ATC Privatization Proponents Making All-Out Push Ahead of House Vote

The view from the ATC tower at the Dallas/Fort Worth International Airport. NATCA

As Congress returns to work this week, faced with a bevy of lingering bills and considerable crucial decisions in the wake of Harvey (and ahead of Irma), Pennsylvania Rep. Bill Shuster (R-PA) is expected to make his strongest push yet to pass his 21st Century AIRR Act. And while Rep. Sam Graves (R-MO), who opposed the 2016 version of Shuster's bill but is now conveniently his strongest ally, told CQ last week that the House would temporarily shelve the incredibly costly ATC privatization plan and seek to extend the FAA's funding, Shuster's quest to hand air traffic control to a non-profit corporate entity is far from over.

On Wednesday, Shuster told reporters that he is "getting there" in terms of the votes he will need for H.R. 2997 to pass. Additionally, Graves told Politico that he hopes the House is still able to vote on FAA reauthorization on Wednesday, September 13, as planned; however, other "priorities" could change that. He said lawmakers are "still trying to figure out appropriations, and all this disaster stuff."

At the same time, NBAA president and CEO Ed Bolen spoke about ATC privatization at the JetNet IQ summit, and he didn’t mince words, calling this an “old-fashioned power grab.”

“The airlines, as they have for 25 years, are trying to seize control of our nation’s air traffic system, so that they can use it to give themselves more access and shift their costs onto somebody else,” Bolen told the audience. “When they proposed this 25 years ago, the CEO of a low-cost airline who thought their point-to-point operations were at risk said clearly before Congress: ‘They’re going to tell you this is about good government. They’re going to tell you this is about business practices. This is about economic power, economic control and economic domination.’ He said the airlines literally want to run the system for their benefit and everybody else’s detriment.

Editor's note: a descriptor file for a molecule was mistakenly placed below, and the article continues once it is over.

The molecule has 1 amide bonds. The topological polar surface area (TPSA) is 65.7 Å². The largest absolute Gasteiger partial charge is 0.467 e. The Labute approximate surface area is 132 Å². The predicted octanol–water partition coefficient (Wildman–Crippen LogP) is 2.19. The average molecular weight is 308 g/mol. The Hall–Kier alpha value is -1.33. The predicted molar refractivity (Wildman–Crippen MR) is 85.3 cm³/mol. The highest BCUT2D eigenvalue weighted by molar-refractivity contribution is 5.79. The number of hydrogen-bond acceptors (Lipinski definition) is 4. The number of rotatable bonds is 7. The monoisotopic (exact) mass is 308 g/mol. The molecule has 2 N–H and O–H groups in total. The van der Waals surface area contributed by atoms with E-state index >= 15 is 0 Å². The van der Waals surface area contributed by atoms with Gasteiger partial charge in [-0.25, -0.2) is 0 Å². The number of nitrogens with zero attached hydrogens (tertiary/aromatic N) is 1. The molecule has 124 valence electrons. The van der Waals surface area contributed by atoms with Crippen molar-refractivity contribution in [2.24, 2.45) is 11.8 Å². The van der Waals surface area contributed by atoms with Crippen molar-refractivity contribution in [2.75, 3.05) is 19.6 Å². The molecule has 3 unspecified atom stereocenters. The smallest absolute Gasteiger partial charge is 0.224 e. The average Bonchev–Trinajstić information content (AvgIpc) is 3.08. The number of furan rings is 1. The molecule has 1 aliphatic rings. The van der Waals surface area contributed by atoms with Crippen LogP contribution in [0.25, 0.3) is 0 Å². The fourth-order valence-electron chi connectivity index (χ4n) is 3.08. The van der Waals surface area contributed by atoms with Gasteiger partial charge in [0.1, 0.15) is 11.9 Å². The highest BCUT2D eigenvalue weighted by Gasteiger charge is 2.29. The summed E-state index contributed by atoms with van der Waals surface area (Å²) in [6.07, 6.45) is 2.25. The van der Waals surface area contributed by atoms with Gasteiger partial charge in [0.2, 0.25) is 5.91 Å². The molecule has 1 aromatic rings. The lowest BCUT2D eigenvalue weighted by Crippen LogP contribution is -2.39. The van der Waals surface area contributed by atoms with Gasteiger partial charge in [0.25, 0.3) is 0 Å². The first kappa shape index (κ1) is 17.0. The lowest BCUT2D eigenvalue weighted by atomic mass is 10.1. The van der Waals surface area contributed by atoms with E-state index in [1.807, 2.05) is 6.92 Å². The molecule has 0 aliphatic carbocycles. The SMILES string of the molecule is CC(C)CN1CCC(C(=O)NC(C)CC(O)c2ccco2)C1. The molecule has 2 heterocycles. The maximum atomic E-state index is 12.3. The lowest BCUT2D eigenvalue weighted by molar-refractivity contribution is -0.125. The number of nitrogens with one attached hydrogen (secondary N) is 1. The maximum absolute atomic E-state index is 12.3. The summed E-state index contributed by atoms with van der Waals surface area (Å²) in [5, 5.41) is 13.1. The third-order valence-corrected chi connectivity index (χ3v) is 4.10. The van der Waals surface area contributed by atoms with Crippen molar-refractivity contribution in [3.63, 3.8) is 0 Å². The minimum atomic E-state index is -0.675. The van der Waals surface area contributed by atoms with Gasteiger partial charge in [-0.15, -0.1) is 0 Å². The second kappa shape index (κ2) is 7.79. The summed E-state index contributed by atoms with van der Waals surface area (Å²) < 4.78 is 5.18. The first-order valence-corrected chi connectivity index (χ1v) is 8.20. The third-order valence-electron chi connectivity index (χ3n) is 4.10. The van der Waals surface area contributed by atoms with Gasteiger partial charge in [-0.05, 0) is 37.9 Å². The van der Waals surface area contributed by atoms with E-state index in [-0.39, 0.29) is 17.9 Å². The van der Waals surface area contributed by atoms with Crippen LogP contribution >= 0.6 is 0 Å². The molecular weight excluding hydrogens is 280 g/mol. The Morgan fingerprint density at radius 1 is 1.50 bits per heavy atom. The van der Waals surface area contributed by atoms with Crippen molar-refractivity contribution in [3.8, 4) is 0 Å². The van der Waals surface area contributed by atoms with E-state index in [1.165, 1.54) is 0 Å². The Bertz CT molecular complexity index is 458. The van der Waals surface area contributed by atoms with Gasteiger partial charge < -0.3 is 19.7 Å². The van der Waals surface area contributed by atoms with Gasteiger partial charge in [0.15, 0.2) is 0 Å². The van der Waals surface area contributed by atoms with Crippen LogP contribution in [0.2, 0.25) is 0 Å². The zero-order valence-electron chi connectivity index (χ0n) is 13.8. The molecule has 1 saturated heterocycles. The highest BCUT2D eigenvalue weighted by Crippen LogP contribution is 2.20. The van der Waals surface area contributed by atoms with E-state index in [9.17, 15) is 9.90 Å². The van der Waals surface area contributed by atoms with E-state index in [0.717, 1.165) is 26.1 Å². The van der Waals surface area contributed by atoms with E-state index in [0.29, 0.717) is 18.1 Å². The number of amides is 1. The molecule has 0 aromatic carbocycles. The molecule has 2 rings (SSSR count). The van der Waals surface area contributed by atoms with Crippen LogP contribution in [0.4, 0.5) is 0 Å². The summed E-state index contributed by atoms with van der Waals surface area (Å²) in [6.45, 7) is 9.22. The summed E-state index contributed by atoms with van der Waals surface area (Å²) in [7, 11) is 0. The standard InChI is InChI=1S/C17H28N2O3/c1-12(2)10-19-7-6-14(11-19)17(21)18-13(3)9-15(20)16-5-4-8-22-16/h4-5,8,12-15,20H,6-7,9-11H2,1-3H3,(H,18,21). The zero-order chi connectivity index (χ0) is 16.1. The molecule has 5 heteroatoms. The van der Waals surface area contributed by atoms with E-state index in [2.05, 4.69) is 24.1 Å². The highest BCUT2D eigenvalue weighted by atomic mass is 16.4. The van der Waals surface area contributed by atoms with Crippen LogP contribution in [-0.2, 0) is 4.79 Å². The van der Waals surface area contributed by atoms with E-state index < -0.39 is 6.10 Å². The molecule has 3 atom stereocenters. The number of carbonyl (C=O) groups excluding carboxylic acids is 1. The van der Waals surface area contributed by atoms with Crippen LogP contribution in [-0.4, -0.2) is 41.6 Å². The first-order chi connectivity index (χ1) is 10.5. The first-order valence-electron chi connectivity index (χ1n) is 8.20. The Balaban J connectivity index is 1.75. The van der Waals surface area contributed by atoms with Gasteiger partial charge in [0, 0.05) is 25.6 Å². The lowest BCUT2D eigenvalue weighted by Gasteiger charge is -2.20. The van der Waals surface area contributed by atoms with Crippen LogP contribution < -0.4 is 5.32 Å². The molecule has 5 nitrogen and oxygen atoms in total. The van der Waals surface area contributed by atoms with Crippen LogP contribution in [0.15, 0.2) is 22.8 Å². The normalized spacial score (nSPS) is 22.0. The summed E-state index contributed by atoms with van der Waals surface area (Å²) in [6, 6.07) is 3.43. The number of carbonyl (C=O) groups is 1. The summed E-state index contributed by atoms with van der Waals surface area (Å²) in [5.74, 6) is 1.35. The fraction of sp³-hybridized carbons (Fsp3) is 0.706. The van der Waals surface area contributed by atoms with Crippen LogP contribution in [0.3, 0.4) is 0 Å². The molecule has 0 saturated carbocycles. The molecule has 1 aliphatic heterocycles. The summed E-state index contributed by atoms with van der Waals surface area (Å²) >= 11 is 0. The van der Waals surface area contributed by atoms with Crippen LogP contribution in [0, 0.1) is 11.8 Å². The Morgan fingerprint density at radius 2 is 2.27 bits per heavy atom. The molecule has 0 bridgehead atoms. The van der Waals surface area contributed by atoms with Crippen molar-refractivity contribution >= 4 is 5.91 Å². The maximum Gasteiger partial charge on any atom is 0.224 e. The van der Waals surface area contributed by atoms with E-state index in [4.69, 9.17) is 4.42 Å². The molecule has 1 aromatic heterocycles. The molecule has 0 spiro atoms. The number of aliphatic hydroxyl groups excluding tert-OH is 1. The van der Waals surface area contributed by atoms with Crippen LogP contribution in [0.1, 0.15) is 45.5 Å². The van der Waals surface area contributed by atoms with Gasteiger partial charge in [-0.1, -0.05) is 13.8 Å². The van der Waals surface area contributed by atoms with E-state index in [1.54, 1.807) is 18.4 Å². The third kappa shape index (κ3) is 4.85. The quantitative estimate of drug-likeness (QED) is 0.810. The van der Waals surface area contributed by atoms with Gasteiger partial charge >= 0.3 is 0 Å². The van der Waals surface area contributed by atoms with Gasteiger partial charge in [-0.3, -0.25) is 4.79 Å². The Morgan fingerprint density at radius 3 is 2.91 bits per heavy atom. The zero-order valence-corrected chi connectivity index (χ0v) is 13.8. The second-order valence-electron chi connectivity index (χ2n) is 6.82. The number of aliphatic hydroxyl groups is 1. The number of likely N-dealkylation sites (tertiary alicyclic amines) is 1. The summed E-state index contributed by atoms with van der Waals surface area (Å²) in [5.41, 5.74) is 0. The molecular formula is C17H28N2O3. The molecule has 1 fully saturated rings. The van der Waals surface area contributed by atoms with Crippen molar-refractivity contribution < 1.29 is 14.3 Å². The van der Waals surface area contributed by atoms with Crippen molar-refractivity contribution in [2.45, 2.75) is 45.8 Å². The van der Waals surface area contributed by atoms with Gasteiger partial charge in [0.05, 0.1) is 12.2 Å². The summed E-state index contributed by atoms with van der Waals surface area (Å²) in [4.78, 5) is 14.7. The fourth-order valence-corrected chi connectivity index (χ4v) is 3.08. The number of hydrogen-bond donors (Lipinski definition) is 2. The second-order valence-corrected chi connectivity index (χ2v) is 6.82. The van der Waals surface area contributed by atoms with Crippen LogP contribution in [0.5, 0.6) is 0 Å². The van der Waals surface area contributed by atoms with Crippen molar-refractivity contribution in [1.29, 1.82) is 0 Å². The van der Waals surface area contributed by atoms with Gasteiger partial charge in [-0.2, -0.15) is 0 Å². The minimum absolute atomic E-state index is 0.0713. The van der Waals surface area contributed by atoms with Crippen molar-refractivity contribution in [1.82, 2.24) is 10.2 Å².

“Fast forward 25 years to today, we are sitting here with a country that is dealing with a hurricane that hit Texas and another one that is about to hit Florida, with a debt ceiling crisis and with all the issues that we begin to set forward, and yet next week on Wednesday, the House proposes to take two days to pass an FAA reauthorization bill that will effectively give control of our air traffic system to the airlines.”

Bolen added that GA is an "industry at war," and this is confirmed by the 145 groups and organizations, including Flying magazine, that have teamed up in opposition to ATC privatization. The effort to keep ATC controlled by the FAA received its most recognizable ally when Chelsey "Sully" Sullenberger spoke against privatization, and now he is joined by four veteran NASA astronauts.

"We know better than most that our national airspace is precious and that our freedom to use it now hangs by a thin thread," former Gemini and Apollo astronaut Lieutenant General Thomas Stafford says in the video. "It would surrender the management of our national airspace to a private organization with no accountability to Congress or the executive branch," Ken Cockrell, a retired Navy captain and veteran of five Space Shuttle missions, adds.

Still, this video may not have the impact that an airline-funded media campaign could have. This pro-privatization commercial, which essentially steals the call for modernization from the opposition, is expected to air throughout D.C. this week and leading up to the House vote:

In response, AOPA and other groups are raising money to "fund tactics to educate the public about ATC privatization." After all, Shuster has been able to convince his bill's critics to change their minds with no explanation (although, there is plenty of speculation), and so this media push by the airlines could be the deciding factor in swaying the necessary votes to pass ATC privatization, ending the call for modernization.

(This article has been updated. Additionally, we previously stated that AOPA was funding a TV ad, but that information has been corrected for clarification.)


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